Explore your world
Shamrocks | © Irene Davila/Unsplash
Shamrocks | © Irene Davila/Unsplash

Why Do We Celebrate St. Patrick's Day?

Picture of Stephanie Butler
Updated: 14 October 2016
Green, Guinness, and lots of fun are typically associated with St. Patrick’s Day. Each year, on or around March 17th, millions of people across the globe celebrate this Irish tradition – even if they are not Irish! But where do these traditions stem from, and how has St. Patrick’s Day become one of the most celebrated festivals in the world?

Irish Christians and Catholics celebrate ‘St. Patrick Feast Day’ on the 17th of March, the traditional death date of the first ever patron saint of Ireland, St. Patrick. Supposedly born in England nearing the end of the fourth century, St. Patrick was captured and enslaved by pagans as a teenager and made to work as a shepherd in Ireland for six years. After escaping and returning to his family, he vowed he would one day return. Subsequently, he studied at monasteries in France to become an ordained priest, then a bishop, and on his return to Ireland, he was commissioned as an apostle. He devoted his life establishing the Catholic Church in Ireland, and within 30  years of baptising, confirming and ordaining priests, erecting schools and monasteries, old religions faded and the whole nation had been converted.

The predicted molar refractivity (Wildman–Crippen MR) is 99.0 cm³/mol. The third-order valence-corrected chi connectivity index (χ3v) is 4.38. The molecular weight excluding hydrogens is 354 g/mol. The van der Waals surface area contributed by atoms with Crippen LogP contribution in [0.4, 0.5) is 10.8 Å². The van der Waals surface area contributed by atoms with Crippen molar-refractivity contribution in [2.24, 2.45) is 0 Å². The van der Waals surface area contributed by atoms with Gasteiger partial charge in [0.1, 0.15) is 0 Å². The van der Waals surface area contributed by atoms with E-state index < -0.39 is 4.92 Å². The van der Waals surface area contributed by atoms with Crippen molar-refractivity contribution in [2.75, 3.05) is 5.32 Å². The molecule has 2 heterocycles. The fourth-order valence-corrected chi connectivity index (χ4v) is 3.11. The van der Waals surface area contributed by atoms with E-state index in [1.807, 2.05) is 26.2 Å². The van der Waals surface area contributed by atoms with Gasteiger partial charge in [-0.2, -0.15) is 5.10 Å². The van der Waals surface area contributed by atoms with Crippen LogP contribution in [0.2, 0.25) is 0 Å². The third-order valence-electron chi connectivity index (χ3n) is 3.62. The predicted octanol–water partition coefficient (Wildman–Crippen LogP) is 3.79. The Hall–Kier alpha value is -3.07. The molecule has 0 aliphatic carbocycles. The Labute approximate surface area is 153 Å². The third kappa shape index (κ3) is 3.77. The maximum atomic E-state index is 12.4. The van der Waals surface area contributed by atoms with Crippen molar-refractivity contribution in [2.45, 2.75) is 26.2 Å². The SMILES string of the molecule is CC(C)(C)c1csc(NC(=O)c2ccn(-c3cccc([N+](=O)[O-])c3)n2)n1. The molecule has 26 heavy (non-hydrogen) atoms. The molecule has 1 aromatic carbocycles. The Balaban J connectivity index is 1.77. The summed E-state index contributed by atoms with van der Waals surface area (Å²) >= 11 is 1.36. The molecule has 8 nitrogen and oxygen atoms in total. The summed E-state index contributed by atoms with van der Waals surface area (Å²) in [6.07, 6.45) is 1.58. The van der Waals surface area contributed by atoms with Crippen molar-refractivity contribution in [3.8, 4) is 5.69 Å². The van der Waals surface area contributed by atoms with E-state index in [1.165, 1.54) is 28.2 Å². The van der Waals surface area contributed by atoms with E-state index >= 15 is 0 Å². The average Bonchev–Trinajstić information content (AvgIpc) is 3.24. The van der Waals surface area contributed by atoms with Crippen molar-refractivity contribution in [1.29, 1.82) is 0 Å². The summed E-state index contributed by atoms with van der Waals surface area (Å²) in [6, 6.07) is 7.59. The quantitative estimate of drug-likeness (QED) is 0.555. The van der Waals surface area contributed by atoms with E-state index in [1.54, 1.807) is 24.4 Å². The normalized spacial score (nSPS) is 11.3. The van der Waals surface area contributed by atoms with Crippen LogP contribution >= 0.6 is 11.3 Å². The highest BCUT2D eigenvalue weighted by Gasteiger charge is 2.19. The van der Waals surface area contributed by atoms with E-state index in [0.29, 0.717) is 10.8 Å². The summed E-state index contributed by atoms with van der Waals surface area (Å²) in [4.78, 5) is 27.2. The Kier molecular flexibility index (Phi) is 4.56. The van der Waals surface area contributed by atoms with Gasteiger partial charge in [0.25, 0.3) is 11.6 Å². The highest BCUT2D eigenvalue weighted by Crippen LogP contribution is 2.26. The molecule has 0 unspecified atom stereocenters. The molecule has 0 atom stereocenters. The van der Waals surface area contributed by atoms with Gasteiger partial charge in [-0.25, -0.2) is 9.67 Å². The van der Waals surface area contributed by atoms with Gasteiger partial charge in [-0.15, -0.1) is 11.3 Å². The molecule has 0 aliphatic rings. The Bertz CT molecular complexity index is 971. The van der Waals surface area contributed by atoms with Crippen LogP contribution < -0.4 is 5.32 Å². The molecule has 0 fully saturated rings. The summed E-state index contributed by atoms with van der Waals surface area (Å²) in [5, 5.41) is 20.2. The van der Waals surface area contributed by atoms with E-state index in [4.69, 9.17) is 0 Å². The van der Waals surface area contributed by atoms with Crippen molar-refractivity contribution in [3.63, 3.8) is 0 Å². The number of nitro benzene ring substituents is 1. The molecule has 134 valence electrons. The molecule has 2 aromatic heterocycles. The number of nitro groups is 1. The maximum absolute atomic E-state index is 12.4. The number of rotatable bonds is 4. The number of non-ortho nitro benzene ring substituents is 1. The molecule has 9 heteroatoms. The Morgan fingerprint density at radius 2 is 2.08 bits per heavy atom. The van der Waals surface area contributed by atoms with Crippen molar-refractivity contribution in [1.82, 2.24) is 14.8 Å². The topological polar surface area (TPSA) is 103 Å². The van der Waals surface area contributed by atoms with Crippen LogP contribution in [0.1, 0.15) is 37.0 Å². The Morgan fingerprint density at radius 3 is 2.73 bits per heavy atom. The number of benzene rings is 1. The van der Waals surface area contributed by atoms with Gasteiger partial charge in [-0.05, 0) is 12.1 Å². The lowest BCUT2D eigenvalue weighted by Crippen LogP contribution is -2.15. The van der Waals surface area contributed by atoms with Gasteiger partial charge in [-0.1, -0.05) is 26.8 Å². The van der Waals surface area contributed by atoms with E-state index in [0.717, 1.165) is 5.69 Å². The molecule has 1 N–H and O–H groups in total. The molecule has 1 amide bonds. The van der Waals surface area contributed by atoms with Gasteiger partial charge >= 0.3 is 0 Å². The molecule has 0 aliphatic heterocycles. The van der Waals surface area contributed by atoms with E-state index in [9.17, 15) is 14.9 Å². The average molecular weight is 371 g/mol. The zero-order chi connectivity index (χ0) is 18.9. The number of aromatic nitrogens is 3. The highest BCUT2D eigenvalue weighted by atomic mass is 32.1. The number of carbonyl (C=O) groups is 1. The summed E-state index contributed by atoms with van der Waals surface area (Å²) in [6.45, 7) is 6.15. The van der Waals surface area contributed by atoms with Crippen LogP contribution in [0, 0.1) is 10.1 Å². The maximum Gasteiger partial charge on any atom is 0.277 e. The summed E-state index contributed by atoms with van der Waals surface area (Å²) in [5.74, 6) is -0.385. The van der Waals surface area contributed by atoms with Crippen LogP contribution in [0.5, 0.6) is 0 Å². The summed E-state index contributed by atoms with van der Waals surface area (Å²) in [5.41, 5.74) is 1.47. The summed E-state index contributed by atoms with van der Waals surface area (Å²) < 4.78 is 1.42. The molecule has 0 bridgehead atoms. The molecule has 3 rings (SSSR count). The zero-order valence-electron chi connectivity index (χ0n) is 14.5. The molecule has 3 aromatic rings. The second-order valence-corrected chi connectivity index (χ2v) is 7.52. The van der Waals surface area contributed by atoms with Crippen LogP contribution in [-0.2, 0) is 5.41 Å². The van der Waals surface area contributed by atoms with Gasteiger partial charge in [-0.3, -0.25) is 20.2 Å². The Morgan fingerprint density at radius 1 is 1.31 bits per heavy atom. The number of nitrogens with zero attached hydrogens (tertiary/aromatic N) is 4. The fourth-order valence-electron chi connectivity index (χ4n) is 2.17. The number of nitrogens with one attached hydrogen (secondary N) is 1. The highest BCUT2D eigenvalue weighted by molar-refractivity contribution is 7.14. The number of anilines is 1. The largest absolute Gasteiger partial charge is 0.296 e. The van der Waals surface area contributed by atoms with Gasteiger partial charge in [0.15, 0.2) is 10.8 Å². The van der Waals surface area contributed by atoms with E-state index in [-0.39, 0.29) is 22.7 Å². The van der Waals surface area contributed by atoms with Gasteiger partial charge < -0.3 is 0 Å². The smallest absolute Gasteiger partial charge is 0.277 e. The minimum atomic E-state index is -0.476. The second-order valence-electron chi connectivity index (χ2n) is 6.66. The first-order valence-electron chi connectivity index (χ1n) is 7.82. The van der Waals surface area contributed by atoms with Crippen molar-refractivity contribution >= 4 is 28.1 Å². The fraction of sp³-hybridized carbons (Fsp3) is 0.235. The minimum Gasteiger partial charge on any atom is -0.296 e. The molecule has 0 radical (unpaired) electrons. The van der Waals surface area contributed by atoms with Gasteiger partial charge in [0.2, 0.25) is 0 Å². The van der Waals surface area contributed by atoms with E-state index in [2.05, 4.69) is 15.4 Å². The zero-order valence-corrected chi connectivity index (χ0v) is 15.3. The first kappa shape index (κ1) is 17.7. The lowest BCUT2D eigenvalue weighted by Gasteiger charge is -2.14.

Since his death – believed to be in 461 AD – the significance and stories of St. Patrick became ingrained in Irish culture, and celebrations have evolved throughout the centuries. A public holiday in the Republic of Ireland, Northern Ireland, Montserrat and Newfoundland and Labrador, St. Patrick’s Day entitles many to a day off work, to worship and spend time with family. Lented traditions are lifted on the day, allowing feasts to consist of indulgent food and alcohol, and the colour green is worn symbolising Irish culture and the beginning of spring.

According to legend, the shamrock was utilised by St. Patrick to explain to the Irish the Holy Trinity, as each clover represented God as the Father, the Son or the Holy Spirit; therefore, it became the official flower of Ireland and a symbol adorned and used as decoration in celebrations today.

In order to keep the tradition and heritage alive, the first recorded St. Patrick’s Day parade was held by Irish refugees in Boston in 1737. This was followed by the copious amount of Irish soldiers present in New York in 1762, and celebrations in the US have been present ever since, due to the amount of immigrants. Now, those in Ireland and expats all over the world host and get involved with the tremendous celebrations; rivers in certain cities are temporarily dyed green, and over 13 million pints of Guinness are consumed – over double of what is drank on a regular day!

Parades, festivals, music, dancing, food, wearing green attire and drinking a lot of alcohol make St. Patrick’s Day the vibrant and exhilarating St. Patrick’s Day celebration it is today, accessible for everyone to enjoy.